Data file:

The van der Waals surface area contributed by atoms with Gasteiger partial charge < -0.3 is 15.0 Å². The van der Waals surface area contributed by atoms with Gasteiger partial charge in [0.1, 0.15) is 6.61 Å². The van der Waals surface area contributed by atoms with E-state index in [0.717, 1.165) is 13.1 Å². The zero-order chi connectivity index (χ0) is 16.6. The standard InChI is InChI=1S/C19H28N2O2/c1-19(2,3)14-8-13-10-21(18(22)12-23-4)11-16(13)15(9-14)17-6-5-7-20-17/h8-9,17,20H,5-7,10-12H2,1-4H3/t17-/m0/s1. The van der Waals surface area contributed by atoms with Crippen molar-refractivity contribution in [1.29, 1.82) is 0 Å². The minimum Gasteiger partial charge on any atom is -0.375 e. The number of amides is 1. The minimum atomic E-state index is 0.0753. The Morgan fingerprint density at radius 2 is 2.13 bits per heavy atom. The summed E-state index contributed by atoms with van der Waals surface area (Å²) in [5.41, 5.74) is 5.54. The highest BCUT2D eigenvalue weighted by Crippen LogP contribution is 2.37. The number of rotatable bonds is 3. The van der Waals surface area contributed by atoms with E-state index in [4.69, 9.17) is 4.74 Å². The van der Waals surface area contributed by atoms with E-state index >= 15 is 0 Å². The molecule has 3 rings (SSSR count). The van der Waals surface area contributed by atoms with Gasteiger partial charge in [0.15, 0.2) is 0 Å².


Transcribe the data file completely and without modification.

The van der Waals surface area contributed by atoms with Gasteiger partial charge < -0.3 is 15.0 Å². The van der Waals surface area contributed by atoms with Gasteiger partial charge in [0.1, 0.15) is 6.61 Å². The van der Waals surface area contributed by atoms with E-state index in [0.717, 1.165) is 13.1 Å². The zero-order chi connectivity index (χ0) is 16.6. The standard InChI is InChI=1S/C19H28N2O2/c1-19(2,3)14-8-13-10-21(18(22)12-23-4)11-16(13)15(9-14)17-6-5-7-20-17/h8-9,17,20H,5-7,10-12H2,1-4H3/t17-/m0/s1. The van der Waals surface area contributed by atoms with Crippen molar-refractivity contribution in [1.29, 1.82) is 0 Å². The minimum Gasteiger partial charge on any atom is -0.375 e. The number of amides is 1. The minimum atomic E-state index is 0.0753. The Morgan fingerprint density at radius 2 is 2.13 bits per heavy atom. The summed E-state index contributed by atoms with van der Waals surface area (Å²) in [5.41, 5.74) is 5.54. The highest BCUT2D eigenvalue weighted by Crippen LogP contribution is 2.37. The number of rotatable bonds is 3. The van der Waals surface area contributed by atoms with E-state index in [4.69, 9.17) is 4.74 Å². The van der Waals surface area contributed by atoms with E-state index >= 15 is 0 Å². The molecule has 3 rings (SSSR count). The van der Waals surface area contributed by atoms with Gasteiger partial charge in [0.15, 0.2) is 0 Å².